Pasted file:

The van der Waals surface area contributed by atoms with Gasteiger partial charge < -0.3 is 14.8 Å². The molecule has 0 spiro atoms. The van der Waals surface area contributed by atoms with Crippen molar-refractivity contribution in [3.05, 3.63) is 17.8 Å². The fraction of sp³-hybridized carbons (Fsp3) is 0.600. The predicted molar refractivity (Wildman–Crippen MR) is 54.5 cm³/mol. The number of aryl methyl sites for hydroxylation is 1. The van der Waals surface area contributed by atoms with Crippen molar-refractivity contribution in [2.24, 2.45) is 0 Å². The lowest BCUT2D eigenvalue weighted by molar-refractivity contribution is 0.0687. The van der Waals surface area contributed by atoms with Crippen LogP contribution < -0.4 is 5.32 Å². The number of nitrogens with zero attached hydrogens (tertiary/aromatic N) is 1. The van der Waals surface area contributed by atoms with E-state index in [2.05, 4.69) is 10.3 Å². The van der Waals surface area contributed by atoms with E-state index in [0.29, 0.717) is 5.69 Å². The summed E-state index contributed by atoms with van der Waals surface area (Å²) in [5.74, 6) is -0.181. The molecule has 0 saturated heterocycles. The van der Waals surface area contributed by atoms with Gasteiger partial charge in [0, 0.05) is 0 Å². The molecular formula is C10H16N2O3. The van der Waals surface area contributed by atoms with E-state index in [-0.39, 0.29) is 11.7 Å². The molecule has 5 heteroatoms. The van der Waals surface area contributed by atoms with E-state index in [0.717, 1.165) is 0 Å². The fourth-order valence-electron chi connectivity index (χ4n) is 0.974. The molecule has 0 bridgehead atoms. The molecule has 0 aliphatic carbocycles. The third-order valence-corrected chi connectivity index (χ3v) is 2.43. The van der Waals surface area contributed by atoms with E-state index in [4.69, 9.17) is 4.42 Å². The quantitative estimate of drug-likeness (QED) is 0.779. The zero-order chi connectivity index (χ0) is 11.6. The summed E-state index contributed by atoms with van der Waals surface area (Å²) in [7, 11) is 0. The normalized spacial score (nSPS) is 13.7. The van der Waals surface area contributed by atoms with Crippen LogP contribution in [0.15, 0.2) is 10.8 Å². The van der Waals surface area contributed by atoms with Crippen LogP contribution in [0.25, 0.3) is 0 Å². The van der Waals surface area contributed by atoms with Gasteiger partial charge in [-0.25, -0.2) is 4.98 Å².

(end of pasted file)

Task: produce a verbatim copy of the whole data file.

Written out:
The van der Waals surface area contributed by atoms with Gasteiger partial charge < -0.3 is 14.8 Å². The molecule has 0 spiro atoms. The van der Waals surface area contributed by atoms with Crippen molar-refractivity contribution in [3.05, 3.63) is 17.8 Å². The fraction of sp³-hybridized carbons (Fsp3) is 0.600. The predicted molar refractivity (Wildman–Crippen MR) is 54.5 cm³/mol. The number of aryl methyl sites for hydroxylation is 1. The van der Waals surface area contributed by atoms with Crippen molar-refractivity contribution in [2.24, 2.45) is 0 Å². The lowest BCUT2D eigenvalue weighted by molar-refractivity contribution is 0.0687. The van der Waals surface area contributed by atoms with Crippen LogP contribution < -0.4 is 5.32 Å². The number of nitrogens with zero attached hydrogens (tertiary/aromatic N) is 1. The van der Waals surface area contributed by atoms with E-state index in [2.05, 4.69) is 10.3 Å². The van der Waals surface area contributed by atoms with E-state index in [0.29, 0.717) is 5.69 Å². The summed E-state index contributed by atoms with van der Waals surface area (Å²) in [5.74, 6) is -0.181. The molecule has 0 saturated heterocycles. The van der Waals surface area contributed by atoms with Gasteiger partial charge in [0, 0.05) is 0 Å². The molecular formula is C10H16N2O3. The van der Waals surface area contributed by atoms with E-state index in [-0.39, 0.29) is 11.7 Å². The molecule has 5 heteroatoms. The van der Waals surface area contributed by atoms with E-state index in [0.717, 1.165) is 0 Å². The fourth-order valence-electron chi connectivity index (χ4n) is 0.974. The molecule has 0 bridgehead atoms. The molecule has 0 aliphatic carbocycles. The third-order valence-corrected chi connectivity index (χ3v) is 2.43. The van der Waals surface area contributed by atoms with E-state index in [4.69, 9.17) is 4.42 Å². The quantitative estimate of drug-likeness (QED) is 0.779. The zero-order chi connectivity index (χ0) is 11.6. The summed E-state index contributed by atoms with van der Waals surface area (Å²) in [7, 11) is 0. The normalized spacial score (nSPS) is 13.7. The van der Waals surface area contributed by atoms with Crippen LogP contribution in [0.15, 0.2) is 10.8 Å². The van der Waals surface area contributed by atoms with Crippen LogP contribution in [0.25, 0.3) is 0 Å². The van der Waals surface area contributed by atoms with Gasteiger partial charge in [-0.25, -0.2) is 4.98 Å².